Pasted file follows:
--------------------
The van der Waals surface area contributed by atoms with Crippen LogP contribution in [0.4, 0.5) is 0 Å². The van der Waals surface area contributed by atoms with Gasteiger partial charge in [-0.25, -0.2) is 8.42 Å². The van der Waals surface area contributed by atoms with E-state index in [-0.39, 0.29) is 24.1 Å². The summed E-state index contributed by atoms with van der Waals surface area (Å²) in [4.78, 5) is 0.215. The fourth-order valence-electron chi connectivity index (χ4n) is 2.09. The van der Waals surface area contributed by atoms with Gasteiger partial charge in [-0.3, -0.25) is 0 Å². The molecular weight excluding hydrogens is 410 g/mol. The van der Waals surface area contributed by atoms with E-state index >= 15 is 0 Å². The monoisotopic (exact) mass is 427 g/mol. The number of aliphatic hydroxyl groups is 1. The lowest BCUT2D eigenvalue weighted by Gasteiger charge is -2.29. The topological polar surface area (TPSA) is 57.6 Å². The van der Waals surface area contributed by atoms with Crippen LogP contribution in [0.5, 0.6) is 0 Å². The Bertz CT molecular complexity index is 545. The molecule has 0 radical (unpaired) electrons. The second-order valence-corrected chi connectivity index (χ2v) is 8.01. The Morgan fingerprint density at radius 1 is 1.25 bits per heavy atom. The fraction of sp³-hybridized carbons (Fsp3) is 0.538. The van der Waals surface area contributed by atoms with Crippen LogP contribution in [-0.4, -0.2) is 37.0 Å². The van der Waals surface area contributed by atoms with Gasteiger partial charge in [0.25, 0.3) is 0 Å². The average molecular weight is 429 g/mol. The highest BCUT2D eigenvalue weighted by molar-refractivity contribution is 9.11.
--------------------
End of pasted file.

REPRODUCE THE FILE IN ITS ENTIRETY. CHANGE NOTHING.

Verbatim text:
The van der Waals surface area contributed by atoms with Crippen LogP contribution in [0.4, 0.5) is 0 Å². The van der Waals surface area contributed by atoms with Gasteiger partial charge in [-0.25, -0.2) is 8.42 Å². The van der Waals surface area contributed by atoms with E-state index in [-0.39, 0.29) is 24.1 Å². The summed E-state index contributed by atoms with van der Waals surface area (Å²) in [4.78, 5) is 0.215. The fourth-order valence-electron chi connectivity index (χ4n) is 2.09. The van der Waals surface area contributed by atoms with Gasteiger partial charge in [-0.3, -0.25) is 0 Å². The molecular weight excluding hydrogens is 410 g/mol. The van der Waals surface area contributed by atoms with E-state index >= 15 is 0 Å². The monoisotopic (exact) mass is 427 g/mol. The number of aliphatic hydroxyl groups is 1. The lowest BCUT2D eigenvalue weighted by Gasteiger charge is -2.29. The topological polar surface area (TPSA) is 57.6 Å². The van der Waals surface area contributed by atoms with Crippen LogP contribution in [0.5, 0.6) is 0 Å². The Bertz CT molecular complexity index is 545. The molecule has 0 radical (unpaired) electrons. The second-order valence-corrected chi connectivity index (χ2v) is 8.01. The Morgan fingerprint density at radius 1 is 1.25 bits per heavy atom. The fraction of sp³-hybridized carbons (Fsp3) is 0.538. The van der Waals surface area contributed by atoms with Crippen LogP contribution in [-0.4, -0.2) is 37.0 Å². The van der Waals surface area contributed by atoms with Gasteiger partial charge in [0.25, 0.3) is 0 Å². The average molecular weight is 429 g/mol. The highest BCUT2D eigenvalue weighted by molar-refractivity contribution is 9.11.